The Meredith Family

“We have so many hopes for the future, but our greatest dream is to live in a world where no child, parent, brother, or sister will ever have to lose someone they love because of HIV.”

In 1996, everything changed for Clay and Suzan Meredith and their two children, Alee and Mitchell. Shortly after their youngest son, Mitchell was born, he became very ill. During that same time their daughter, Alee, then 5 years old, was also suffering from a series of mysterious illnesses that doctors could not diagnose.

“I was losing both of my children and no one could tell me why,” said Suzan. “Then I got the phone call that saved our lives. Our pediatrician wanted to test Mitchell for HIV.”

At first, Suzan was confused and shocked. She couldn’t fathom how her infant son could have contracted HIV. But her doctor explained the devastating truth:

“I remember her words, ‘he would have had to have gotten it from you,’ echoing in my mind,” said Suzan.

Suzan, Alee, and Mitchell all tested positive for HIV. Suzan had contracted the virus before she and Clay got married and had been unknowingly living with HIV for more than 10 years. She then passed the virus on to her children, but fortunately Clay remained HIV-negative. The diagnosis was a shock, but the Merediths refused to give up hope.

“When Suzan learned that she was HIV-positive, she went to the library. The first book she saw, right at eye level, was Elizabeth Glaser’s biography In the Absence of Angels,” said Clay.

“After reading the book, everything changed for our family. Suddenly we knew there was an organization that could help. They were there to support us, educate us, and fight for us. And it gave us the courage to fight as well.”

Despite facing stigma and discrimination, the Merediths decided to go public with their family’s HIV status and reached out the Elizabeth Glaser Pediatric AIDS Foundation (EGPAF) to join its mission to end AIDS in children.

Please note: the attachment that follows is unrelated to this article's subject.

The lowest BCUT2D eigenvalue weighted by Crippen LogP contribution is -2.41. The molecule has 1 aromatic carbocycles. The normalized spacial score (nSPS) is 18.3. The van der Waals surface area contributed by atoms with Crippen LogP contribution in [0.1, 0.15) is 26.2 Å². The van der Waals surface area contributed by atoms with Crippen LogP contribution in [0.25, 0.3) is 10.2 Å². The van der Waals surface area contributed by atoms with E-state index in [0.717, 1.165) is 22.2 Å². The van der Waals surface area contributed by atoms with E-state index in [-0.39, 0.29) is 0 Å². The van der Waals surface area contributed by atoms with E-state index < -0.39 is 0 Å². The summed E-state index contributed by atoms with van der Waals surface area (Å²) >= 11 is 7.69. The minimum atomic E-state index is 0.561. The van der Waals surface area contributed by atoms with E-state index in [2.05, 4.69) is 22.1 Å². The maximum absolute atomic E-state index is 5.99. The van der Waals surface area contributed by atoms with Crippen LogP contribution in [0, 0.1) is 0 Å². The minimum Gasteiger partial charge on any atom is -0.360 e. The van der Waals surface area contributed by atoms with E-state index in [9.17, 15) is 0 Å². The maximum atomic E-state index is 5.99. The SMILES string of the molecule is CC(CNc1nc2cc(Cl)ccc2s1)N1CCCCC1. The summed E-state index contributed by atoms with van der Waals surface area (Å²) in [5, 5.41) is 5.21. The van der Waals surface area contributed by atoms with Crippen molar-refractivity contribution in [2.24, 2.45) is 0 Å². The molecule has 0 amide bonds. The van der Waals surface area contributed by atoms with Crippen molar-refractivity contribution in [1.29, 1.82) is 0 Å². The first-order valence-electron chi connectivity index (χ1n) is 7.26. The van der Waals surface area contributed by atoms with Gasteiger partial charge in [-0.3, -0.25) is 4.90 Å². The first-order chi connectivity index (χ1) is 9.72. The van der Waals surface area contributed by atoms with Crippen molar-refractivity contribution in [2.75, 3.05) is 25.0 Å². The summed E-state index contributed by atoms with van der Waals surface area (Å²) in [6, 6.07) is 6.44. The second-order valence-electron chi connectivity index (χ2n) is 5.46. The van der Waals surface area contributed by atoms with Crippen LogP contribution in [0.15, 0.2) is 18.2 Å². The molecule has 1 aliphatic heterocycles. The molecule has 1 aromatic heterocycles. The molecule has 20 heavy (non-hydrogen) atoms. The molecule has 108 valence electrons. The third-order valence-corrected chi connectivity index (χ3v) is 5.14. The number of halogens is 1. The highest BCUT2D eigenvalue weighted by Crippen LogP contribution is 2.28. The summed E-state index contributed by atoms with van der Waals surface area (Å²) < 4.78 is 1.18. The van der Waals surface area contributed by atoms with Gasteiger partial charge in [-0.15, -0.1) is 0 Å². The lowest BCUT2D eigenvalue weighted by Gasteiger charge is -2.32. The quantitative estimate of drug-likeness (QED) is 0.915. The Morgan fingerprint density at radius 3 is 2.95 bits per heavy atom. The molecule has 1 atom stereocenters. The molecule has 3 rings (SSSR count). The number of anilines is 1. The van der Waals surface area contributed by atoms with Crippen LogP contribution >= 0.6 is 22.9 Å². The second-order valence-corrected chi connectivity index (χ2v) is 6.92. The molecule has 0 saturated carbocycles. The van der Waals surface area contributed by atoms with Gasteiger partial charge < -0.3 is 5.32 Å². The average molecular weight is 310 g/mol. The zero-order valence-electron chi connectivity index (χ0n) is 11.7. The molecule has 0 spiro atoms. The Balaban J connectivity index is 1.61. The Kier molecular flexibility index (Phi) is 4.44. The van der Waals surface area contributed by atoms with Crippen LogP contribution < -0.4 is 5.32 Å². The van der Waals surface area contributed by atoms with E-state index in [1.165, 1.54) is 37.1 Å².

“It was a tough decision to come out about our HIV-status, but one that we have never regretted,” said Suzan. “Our family, friends, and community have been extremely supportive.

And thanks to the hard work of advocates like Elizabeth Glaser, we were able to get the medicines we needed for our whole family to stay healthy. We are truly blessed.”

In 2006, the Merediths decided to adopt an HIV-positive boy from Ethiopia. Yonas was four years old when he joined the Meredith family.

“Yonas was a part of our family from day one,” said Suzan. “Thanks to Yonas, we’ve learned that the bonds of family can stretch across an entire continent. He is an amazing brother to Mitch and Alee and a remarkable son.”

Like the rest of his family, Yonas is dedicated to raising awareness about HIV among his friends and peers.

“Yonas’ close friends, coaches, and teachers all know he’s HIV-positive. A little education goes a long way. He’s just like anybody else except he takes medicine daily to keep the virus undetectable,” said Suzan.

Yonas and the rest of the Meredith family are committed to ending the stigma and discrimination associated with HIV through sharing their story as EGPAF Ambassadors at UP 4 THE FIGHT Dance Marathons and other EGPAF events across the United States.

Profile last updated: March 2016